Jeff Davis <pgsql(at)j-davis(dot)com> wrote:
> 1. implementation of the paper's technique sans predicate locking,
> that would avoid more serialization anomalies but not all?
I saw that as a step along the way to support for fully serializable
transactions. If covered by a "migration path" GUC which defaulted to
current behavior, it would allow testing of all of the code except the
predicate lock tracking (before the predicate locking code was
created), in order to give proof of concept, check performance impact
of that part of the code, etc. I wasn't thinking that it would be a
useful long-term option without the addition of the predicate locks.
Arguably, it would actually be a very weak partial implemenation of
predicate locking, in that it would get a non-blocking lock on tuples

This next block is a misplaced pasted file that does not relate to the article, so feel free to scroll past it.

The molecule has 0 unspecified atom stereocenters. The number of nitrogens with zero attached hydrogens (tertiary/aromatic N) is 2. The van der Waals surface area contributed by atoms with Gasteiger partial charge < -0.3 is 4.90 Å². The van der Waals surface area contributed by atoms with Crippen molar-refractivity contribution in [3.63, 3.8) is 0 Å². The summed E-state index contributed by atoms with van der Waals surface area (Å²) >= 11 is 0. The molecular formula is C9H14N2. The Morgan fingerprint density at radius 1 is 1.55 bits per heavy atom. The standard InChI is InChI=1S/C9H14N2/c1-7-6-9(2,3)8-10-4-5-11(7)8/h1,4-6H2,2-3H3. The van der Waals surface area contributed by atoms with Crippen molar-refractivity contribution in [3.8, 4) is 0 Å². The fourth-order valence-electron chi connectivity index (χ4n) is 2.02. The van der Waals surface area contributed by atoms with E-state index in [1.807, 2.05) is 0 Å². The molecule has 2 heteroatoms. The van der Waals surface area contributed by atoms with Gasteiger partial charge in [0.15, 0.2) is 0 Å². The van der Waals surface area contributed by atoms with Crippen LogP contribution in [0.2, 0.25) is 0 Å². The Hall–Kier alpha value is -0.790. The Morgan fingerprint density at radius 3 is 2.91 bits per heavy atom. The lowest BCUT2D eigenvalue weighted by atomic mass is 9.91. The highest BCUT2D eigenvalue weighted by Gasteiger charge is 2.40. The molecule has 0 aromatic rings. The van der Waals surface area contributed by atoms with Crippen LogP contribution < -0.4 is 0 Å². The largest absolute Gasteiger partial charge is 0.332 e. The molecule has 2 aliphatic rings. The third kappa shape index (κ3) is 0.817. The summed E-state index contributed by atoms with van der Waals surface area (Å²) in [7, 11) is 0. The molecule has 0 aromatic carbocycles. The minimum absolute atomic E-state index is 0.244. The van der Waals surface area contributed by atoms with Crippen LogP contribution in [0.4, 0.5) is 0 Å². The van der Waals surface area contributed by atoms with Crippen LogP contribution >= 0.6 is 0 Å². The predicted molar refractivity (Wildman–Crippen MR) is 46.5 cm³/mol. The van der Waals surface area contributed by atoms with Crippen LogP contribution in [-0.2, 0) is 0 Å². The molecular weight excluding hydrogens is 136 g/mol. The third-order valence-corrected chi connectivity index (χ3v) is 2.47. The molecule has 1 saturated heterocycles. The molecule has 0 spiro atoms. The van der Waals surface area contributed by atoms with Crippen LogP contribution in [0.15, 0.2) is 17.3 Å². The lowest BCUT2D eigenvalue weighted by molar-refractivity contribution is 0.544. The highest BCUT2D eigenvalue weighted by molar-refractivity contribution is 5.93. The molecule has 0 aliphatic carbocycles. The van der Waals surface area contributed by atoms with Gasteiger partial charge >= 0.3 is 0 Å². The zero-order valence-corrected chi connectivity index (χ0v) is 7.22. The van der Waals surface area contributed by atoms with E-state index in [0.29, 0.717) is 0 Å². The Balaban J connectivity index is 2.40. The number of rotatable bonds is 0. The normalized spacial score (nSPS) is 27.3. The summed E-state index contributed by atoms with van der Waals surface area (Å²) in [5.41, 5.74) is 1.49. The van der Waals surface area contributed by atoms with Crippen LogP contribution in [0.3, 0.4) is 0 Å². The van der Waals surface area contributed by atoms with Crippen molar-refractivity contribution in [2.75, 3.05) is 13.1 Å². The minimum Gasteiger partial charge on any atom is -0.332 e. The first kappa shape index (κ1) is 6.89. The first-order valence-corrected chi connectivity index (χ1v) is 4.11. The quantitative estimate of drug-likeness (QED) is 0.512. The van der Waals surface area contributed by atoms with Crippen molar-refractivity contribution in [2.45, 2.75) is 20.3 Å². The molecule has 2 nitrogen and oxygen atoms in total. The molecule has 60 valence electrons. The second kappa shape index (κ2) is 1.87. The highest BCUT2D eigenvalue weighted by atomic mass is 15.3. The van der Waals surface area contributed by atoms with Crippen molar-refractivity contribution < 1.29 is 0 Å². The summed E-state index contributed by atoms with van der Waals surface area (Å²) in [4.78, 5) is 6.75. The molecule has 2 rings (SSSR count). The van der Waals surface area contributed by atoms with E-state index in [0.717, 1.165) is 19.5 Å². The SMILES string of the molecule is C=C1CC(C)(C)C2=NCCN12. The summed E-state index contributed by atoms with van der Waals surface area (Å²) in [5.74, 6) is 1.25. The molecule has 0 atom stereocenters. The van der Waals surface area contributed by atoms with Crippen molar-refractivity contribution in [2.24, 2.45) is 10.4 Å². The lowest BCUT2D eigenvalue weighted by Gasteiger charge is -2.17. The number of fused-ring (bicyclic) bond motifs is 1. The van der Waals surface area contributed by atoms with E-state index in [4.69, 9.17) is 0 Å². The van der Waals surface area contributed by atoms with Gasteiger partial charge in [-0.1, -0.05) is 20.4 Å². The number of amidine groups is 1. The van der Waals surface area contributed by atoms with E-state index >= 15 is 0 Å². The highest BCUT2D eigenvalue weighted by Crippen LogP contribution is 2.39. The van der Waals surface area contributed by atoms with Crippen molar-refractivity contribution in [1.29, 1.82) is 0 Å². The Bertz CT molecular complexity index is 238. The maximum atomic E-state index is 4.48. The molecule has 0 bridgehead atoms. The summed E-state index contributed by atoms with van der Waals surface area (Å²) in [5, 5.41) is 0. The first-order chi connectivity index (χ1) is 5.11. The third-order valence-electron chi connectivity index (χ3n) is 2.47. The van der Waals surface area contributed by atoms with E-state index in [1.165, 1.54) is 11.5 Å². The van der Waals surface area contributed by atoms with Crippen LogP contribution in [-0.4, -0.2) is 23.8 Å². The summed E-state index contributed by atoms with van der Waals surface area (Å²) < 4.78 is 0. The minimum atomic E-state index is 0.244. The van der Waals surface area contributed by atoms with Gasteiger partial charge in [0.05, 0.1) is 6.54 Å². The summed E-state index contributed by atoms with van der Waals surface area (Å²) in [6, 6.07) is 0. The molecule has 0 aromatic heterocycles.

viewed, up to some limit. At the point where we added an escalation
to table locking for the limit, started with the table lock when we
knew it was a table scan, and locked the index range for an index
scan, we would actually have achieved fully serializable transactions.
> 2. various granularities of predicate locking?
I haven't seen that configurable by transaction, and I'm not entirely
sure that would make sense. I have seen products where a default
granularity was set with the equivalent of a global GUC, and it could
be overridden for particular tables. I see such a setting as the
default for access to rows accessed through indexes. If there is a
table scan, the lock would have to start at the table level,
regardless of settings. If too many locks accrue for one transaction
against a table at one granularity, those locks would need to be
consolidated to a coarser granularity to avoid exhausting lock
tracking space in RAM.
We're slipping into implementation details here, but I'm not sure how
we can discuss the GUCs needed without at least touching on that....
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